One of the luncheon guests used to work in the White House. One taught African American children in a segregated school. One had been a fighter pilot. One grew up on a cotton farm.
Although the 15 people who gathered for lunch in Broadlands on Aug. 25 had diverse life stories, they also had a few things in common. All had volunteered their services to help others in the past year, and all were at least 90 years old.
The Loudoun Department of Parks, Recreation and Community Services hosted the luncheon to honor the eldest participants in the county's senior volunteer program, and to raise awareness of how older people benefit from volunteering.
"Research does show that volunteering really does help you physically, mentally, emotionally, even if you volunteer one or two hours," said Debra Bressler of the Volunteer Program for Aging Services. "Doing good is good for you and helps with your longevity."
In a brief presentation to the luncheon guests, Bressler noted that the group of volunteers included a detective, a former mathematician for NASA and two retired Air Force generals. Several were from New York; others were raised on cotton and peanut farms, she said.
Bressler also zeroed in on what they had in common.
"Every single one of you has a positive attitude," Bressler said. "No matter what has happened in your life . . . you have that positive attitude which fills the room with love and laughter. And you love sharing that, and giving that back to helping others."
Those positive attitudes — along with a sense of humility — were evident in interviews with several of the senior volunteers and on questionnaires they had completed before the event. All had similar answers to the question of why they liked to volunteer — the need to have a purpose in life, and the desire to help others.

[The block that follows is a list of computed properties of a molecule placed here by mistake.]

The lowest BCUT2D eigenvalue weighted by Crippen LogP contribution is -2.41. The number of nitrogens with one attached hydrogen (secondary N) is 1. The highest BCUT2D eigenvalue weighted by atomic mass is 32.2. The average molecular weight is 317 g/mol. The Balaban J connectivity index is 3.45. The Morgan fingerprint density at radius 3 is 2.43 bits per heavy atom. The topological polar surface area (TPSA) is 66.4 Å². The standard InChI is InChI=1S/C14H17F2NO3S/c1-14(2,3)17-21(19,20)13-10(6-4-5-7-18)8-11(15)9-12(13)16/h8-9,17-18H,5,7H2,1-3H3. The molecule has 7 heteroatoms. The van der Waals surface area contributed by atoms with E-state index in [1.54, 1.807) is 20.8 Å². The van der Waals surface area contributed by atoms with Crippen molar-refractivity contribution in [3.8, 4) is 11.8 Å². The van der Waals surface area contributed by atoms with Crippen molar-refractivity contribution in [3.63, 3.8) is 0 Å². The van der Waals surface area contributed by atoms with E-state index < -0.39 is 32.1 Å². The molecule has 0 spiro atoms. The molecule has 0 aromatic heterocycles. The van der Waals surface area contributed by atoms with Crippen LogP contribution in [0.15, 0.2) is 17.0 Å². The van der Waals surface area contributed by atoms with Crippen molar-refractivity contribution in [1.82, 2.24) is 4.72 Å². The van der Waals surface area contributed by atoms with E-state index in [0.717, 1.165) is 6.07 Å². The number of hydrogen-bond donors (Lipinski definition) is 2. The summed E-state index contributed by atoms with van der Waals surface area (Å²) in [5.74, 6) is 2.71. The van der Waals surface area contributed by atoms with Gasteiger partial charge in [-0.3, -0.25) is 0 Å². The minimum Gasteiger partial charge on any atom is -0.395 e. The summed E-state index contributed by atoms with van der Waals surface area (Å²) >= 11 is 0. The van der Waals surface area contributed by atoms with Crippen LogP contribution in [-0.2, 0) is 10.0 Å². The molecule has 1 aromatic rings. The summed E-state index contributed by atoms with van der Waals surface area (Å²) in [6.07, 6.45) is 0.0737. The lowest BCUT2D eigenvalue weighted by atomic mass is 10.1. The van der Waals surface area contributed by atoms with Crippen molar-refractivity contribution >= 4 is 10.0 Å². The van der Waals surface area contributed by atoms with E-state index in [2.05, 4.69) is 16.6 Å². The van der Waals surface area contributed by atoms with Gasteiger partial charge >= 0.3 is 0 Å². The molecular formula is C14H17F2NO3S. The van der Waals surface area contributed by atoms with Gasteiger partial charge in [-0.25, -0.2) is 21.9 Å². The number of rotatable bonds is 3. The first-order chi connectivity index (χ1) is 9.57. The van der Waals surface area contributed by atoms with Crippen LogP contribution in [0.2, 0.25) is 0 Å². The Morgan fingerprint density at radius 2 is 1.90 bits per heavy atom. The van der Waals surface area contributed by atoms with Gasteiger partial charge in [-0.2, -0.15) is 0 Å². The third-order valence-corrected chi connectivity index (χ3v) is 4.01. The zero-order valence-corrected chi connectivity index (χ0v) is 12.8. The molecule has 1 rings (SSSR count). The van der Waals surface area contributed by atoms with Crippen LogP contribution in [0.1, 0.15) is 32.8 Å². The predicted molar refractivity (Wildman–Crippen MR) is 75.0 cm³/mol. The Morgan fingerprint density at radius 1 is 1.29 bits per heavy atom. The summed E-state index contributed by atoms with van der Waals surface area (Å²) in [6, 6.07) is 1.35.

"What else is there to do?" said Josephine Lacsamana, 94, of Stone Ridge. "When you're getting older, you have to do something."
A native of the Philippines, Lacsamana was a bookkeeper for several restaurants in New York. Now, she puts her proficiency with numbers to use at the Dulles South Senior Center, where she says she does "whatever needs to be done." One of her responsibilities is tallying up the service hours logged by the center's volunteers.
"I have something to look forward to every day," she said.
Geraline Johnson, 93, of Purcellville remembers taking vegetables to market in a horse-drawn buggy as a child. She taught elementary school for 39 years, including at the segregated Douglass Elementary School in Leesburg. After the Loudoun County public schools were integrated, she taught at Lincoln Elementary.
Johnson said she has been volunteering continuously since her 1985 retirement, first at what is now Inova Loudoun Hospital, and, more recently, at the Carver Senior Center, where she staffs the front desk, answers the telephone and runs errands. "I have been volunteering so long, it seems like a second job," she said.
Don Hughes, at 95 the oldest member of the group, said that "meeting the people" was his favorite part about delivering meals through the Meals on Wheels program.
"I get to know them," he said. "Pretty soon, you're talking to a friend."
Volunteering gives Hughes a chance to use the people skills he honed in the Air Force, where he was a three-star general. A career highlight was his assignment as military assistant to Richard M. Nixon when he was vice president. He returned to the White House when Nixon was elected president.
"Those were great years," he said of his White House duty.
Hughes said that he had decided to retire from volunteering "when I hit 95" but that he would continue to fill in if needed.
Almeda Johnson, 91, of Leesburg, who gets around in a wheelchair, also recently decided to give up her volunteer responsibilities. After working as a nurse's assistant "practically all my life," she had volunteered at her senior residential facility, making sure everyone got their meals.
"If I was able now, I'd still be doing it," she said. "My eyesight is not what it could be, and I couldn't see to do the paperwork." But she indicated that she is not ready to give up volunteering altogether.
"I can't sit down and do nothing," she said. "As long as there's breath in my body, I feel like I've got to be doing something."